The outlawing of race-track betting in some of the United States between 1900 and 1913 led to a large influx of American-bred horses into Britain and Ireland, giving rise to fears among British breeders that they would be swamped by the American bloodlines and their own stock would become worthless.[3] The biggest state to outlaw betting was New York, which passed the Hart-Agnew Law in 1908.[4] By 1911, the average price for yearlings sold at auction were at a record low of $230 ($ in current dollars).[5] Before 1900, most horses that were imported into the British Isles came to race and rarely stayed for a breeding career. With the outlawing of gambling, however, there were large numbers of horses in the United States that could no longer be supported, and many began to be shipped to Europe for racing. Because of the downturn in the horse market in the US, it was assumed that most of the horses sent to Europe would stay there permanently and, after retirement from the racetrack, would enter their breeding careers outside the US.[1][2]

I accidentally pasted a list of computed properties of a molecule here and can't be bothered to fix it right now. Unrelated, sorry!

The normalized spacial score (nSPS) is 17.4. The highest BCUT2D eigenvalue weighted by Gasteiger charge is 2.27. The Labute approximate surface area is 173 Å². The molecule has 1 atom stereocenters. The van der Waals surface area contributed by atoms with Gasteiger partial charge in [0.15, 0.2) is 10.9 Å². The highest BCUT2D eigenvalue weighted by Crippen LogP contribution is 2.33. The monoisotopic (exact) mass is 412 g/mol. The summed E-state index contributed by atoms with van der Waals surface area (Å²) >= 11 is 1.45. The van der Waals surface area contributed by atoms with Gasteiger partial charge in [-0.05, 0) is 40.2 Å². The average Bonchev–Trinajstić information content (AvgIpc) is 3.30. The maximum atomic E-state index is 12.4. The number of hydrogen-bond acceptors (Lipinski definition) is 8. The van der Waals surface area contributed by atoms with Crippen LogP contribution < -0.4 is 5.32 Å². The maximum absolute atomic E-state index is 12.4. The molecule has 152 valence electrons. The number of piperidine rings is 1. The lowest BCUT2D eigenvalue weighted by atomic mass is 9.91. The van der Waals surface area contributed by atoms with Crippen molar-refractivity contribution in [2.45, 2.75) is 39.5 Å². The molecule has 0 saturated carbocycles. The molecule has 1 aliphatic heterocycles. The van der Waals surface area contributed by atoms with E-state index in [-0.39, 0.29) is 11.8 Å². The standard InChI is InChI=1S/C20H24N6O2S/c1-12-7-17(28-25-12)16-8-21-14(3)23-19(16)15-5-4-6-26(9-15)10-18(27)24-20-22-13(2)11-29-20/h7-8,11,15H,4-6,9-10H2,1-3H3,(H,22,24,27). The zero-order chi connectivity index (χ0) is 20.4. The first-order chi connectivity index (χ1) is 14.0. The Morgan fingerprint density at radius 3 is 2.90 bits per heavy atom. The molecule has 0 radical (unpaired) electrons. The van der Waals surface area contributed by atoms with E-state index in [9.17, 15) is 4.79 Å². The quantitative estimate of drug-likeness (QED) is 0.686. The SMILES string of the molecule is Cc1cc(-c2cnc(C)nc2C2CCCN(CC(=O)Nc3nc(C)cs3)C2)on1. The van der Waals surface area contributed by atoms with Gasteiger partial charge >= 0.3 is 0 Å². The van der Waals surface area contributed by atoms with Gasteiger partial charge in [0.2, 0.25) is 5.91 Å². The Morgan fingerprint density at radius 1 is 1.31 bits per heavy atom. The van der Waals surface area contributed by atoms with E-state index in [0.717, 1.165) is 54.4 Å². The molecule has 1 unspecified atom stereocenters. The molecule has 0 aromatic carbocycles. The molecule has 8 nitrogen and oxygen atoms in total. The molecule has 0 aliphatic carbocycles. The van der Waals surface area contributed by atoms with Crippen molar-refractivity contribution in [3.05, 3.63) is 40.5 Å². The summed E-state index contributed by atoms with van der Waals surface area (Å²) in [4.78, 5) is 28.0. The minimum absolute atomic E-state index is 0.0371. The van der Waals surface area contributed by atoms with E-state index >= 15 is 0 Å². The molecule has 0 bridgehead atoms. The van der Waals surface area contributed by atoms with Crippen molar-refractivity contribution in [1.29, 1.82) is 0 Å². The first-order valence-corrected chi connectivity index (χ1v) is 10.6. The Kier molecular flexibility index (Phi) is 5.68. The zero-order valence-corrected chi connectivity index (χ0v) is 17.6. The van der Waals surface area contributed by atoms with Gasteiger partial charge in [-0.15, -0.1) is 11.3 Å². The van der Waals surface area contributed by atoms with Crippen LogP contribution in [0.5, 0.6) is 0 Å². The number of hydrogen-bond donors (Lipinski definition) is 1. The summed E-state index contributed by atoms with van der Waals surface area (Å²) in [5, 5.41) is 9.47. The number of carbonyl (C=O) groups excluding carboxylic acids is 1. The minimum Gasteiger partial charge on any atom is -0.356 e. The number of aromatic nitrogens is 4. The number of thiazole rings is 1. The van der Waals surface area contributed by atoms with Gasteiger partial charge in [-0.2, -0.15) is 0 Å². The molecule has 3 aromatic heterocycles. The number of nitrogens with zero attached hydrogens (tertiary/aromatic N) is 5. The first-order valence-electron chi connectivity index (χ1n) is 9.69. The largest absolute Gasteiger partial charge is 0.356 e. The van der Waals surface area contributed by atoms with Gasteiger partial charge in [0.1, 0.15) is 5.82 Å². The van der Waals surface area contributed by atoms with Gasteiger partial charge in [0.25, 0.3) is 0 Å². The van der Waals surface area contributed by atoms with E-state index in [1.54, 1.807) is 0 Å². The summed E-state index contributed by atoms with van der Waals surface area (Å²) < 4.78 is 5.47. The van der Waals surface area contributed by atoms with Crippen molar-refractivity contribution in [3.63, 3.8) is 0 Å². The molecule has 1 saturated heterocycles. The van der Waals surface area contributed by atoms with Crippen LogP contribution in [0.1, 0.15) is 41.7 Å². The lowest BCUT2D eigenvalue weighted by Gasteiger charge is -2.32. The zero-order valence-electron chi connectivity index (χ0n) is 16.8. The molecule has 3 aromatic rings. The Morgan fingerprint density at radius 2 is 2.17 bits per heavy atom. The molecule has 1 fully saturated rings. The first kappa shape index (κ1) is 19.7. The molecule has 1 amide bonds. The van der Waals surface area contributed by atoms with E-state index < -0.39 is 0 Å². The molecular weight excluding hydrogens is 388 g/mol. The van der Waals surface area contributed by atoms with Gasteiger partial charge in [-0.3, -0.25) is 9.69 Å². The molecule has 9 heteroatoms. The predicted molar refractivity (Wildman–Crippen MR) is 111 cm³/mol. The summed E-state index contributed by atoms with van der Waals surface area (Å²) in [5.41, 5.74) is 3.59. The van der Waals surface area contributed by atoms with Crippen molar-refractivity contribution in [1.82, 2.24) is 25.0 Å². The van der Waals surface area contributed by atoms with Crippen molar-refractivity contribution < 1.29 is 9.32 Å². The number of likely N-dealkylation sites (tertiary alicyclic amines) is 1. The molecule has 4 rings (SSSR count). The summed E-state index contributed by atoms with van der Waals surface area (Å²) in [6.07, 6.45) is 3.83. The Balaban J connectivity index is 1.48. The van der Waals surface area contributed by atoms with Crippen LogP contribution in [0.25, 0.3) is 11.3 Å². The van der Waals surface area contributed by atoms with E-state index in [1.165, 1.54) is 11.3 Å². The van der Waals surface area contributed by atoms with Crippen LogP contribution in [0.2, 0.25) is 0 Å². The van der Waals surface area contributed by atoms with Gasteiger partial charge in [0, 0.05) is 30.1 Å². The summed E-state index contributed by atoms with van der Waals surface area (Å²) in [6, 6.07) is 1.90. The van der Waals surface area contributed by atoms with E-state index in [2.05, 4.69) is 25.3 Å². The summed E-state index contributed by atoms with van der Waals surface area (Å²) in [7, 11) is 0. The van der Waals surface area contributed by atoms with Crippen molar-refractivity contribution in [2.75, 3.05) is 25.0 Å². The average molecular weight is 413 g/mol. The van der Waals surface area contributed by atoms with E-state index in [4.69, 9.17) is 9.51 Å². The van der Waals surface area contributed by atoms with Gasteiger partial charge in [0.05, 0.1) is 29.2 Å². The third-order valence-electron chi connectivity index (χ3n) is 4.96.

The problem involving the American bloodlines was that the American Stud Book, the registration book for American Thoroughbreds, was not founded until 1873, unlike the General Stud Book.[6] The rules for registration into the American Stud Book only required that a horse have five generations of thoroughbred breeding, unlike the General Stud Book rules.[7] Besides the lack of a central record keeping authority, another problem involved the destruction of records in the American Civil War, as fighting during that conflict took place in noted American Thoroughbred breeding centers. Because of these difficulties, most American Thoroughbreds in 1913 were unable to show an unblemished pedigree. Adding to the problem was the fact that American horses were beginning to win the big horse races in England, starting with Iroquois, who won the 1881 Epsom Derby.[6]